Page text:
In my mind and heart, to take on the yoke of Jesus would mean to take on the mind and heart of Jesus. It would mean pulling together, helping each other out, not letting anyone be left behind because we are all connected, all related to each other. It would be the yoke of love of all!
To take on the yoke of Jesus would be to act to relieve suffering, whether it’s from a natural disaster, from the ravages of disease and addictions, from the effects of poverty and the results of war, or from human actions that disregard the human dignity of others.
The yoke of Jesus is about heart and mind. How do we imitate Jesus in meekness and gentleness?
Putting on a yoke is probably something we wouldn’t choose to do. But what yoke do we use to develop a discipline of becoming more like Jesus? For me, it is about becoming less of an expert and more of a learner. Jesus never liked the “know it all’s.” He preferred those who were “the least.”
The yoke of Jesus aligns us to God’s perspective on what is important and on what is insignificant. It helps us to see more clearly the needs of others (whose burdens we can make lighter). It gives us hearts to embrace those who are different from us; it inspires us to pull together for the common good of all. And it helps us to know what we need to do to build the kingdom of God on earth as we believe it to be in heaven.
Give us yokes, oh God! We need them so we can learn from you!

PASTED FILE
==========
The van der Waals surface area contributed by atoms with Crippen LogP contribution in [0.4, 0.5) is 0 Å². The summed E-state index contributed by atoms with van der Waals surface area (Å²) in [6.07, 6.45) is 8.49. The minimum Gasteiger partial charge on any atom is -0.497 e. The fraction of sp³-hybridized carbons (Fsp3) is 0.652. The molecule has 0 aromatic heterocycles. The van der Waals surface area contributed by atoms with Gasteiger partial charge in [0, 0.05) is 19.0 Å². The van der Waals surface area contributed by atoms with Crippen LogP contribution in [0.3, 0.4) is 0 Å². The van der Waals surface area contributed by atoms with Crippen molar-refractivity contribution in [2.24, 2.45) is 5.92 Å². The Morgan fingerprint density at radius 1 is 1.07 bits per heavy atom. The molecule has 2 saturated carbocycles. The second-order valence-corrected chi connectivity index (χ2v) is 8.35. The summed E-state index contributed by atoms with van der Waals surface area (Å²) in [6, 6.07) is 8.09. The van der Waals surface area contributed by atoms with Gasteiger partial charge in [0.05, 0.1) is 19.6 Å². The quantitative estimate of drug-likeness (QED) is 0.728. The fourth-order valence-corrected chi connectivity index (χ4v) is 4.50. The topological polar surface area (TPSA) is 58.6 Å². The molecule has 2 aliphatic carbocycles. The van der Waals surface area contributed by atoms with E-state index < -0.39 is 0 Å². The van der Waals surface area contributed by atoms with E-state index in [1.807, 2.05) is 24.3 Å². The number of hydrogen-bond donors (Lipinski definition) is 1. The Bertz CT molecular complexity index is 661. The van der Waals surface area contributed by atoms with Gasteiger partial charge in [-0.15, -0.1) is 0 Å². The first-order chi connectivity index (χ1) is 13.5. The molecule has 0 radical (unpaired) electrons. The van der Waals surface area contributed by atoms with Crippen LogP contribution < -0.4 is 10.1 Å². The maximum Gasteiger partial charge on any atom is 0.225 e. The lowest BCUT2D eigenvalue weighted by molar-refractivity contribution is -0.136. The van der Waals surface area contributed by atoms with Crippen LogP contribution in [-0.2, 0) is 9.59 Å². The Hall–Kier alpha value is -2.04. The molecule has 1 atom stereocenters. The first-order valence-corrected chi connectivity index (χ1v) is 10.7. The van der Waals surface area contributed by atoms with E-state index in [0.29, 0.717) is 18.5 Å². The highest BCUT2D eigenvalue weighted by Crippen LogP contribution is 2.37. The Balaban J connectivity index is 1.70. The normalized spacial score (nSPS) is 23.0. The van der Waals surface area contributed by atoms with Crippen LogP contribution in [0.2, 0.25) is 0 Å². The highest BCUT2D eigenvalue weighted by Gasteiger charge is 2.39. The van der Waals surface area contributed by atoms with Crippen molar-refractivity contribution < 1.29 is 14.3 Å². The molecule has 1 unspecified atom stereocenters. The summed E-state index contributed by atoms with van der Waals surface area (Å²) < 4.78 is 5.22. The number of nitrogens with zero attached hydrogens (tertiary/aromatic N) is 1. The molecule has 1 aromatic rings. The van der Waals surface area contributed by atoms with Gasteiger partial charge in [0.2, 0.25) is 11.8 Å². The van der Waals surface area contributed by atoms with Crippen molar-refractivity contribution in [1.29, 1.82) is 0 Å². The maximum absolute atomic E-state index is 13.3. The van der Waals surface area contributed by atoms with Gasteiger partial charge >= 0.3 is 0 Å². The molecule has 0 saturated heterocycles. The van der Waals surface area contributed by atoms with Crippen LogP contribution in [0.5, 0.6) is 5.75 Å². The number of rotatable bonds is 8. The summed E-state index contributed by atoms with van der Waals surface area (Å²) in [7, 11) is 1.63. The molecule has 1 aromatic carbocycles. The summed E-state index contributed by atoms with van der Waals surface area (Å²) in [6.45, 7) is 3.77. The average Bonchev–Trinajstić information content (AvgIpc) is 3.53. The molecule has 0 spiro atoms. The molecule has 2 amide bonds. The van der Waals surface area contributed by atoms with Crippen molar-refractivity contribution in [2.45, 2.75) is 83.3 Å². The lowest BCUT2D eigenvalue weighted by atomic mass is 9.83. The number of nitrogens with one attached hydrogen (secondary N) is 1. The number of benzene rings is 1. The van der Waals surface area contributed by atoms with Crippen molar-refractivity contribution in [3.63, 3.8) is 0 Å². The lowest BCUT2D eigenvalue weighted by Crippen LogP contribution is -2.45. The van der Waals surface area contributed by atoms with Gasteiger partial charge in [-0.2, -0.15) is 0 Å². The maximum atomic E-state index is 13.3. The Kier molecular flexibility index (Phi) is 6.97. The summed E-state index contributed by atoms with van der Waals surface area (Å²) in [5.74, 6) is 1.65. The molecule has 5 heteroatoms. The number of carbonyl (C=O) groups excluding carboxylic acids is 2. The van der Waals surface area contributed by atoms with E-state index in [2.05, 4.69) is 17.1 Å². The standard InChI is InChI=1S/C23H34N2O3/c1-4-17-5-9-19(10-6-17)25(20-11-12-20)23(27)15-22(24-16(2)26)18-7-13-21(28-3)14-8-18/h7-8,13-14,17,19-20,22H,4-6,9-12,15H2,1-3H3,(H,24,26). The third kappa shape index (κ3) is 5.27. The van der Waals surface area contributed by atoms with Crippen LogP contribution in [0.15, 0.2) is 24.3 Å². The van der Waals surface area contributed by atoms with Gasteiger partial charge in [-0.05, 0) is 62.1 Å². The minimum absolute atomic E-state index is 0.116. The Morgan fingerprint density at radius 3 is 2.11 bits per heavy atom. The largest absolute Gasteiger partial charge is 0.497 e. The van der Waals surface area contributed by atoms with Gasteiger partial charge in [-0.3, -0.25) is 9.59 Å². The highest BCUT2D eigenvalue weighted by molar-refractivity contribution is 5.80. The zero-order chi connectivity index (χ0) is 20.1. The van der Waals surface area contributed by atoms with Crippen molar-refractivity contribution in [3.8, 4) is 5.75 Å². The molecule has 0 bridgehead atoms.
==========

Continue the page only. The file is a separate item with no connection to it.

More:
Our Personal Reception Rooms and Hospitality
“All guests…are to be welcomed as Christ.” When I lived in community with my Benedictine aunts while studying in Illinois, I saw this sign everywhere! It was in the entrance to the monastery in plain view of everyone who walked through the door. It was in the dining room, hanging above the food service line. It was on a plaque in the elevator. Who could forget?
Hospitality is one of the core values of the Benedictine rule of life. And this week we read several Scriptures that teach us about being a guest and about hospitality. In the first reading, the woman of influence (but without a name) pays attention and notices a passer-by who begins to dine at her place often. She is attracted by his holiness and decides to ask her husband to build a room for him to stay in—a guest room. Elisha, in turn, asks if she needs anything—“Can something be done for her?” Her servant reveals that she is older now and that she has no children. Elisha foretells that within a year, she will have a son.
A passer-by becomes a frequent diner and a recipient of generous hospitality. The giver of hospitality receives a surprise and answer to a human longing. Have we experienced anything of this sort? When does a stranger become a guest in our homes or our hearts or our churches? When have we been surprised by what we receive from a guest? Have we experienced anything like this at St. Francis?
Focusing on the last part of the Gospel, reflect on and pray about all that it entails to “receive” someone or something. How do we grow not only in giving but also in receiving? And as we recognize that receiving is not a one-time action, how do we stay alert to and patient with the parts of us that cannot yet open as we wish they could?
What does my personal reception room look like? Who are the people that I can welcome into my life? I don’t know them yet, but in offering welcome and hospitality, I may just discover that I receive so much more than what I gave. That is discipleship! Initiating the welcome and extending the hospitality—this is the cost of that discipleship.
Have No Fear!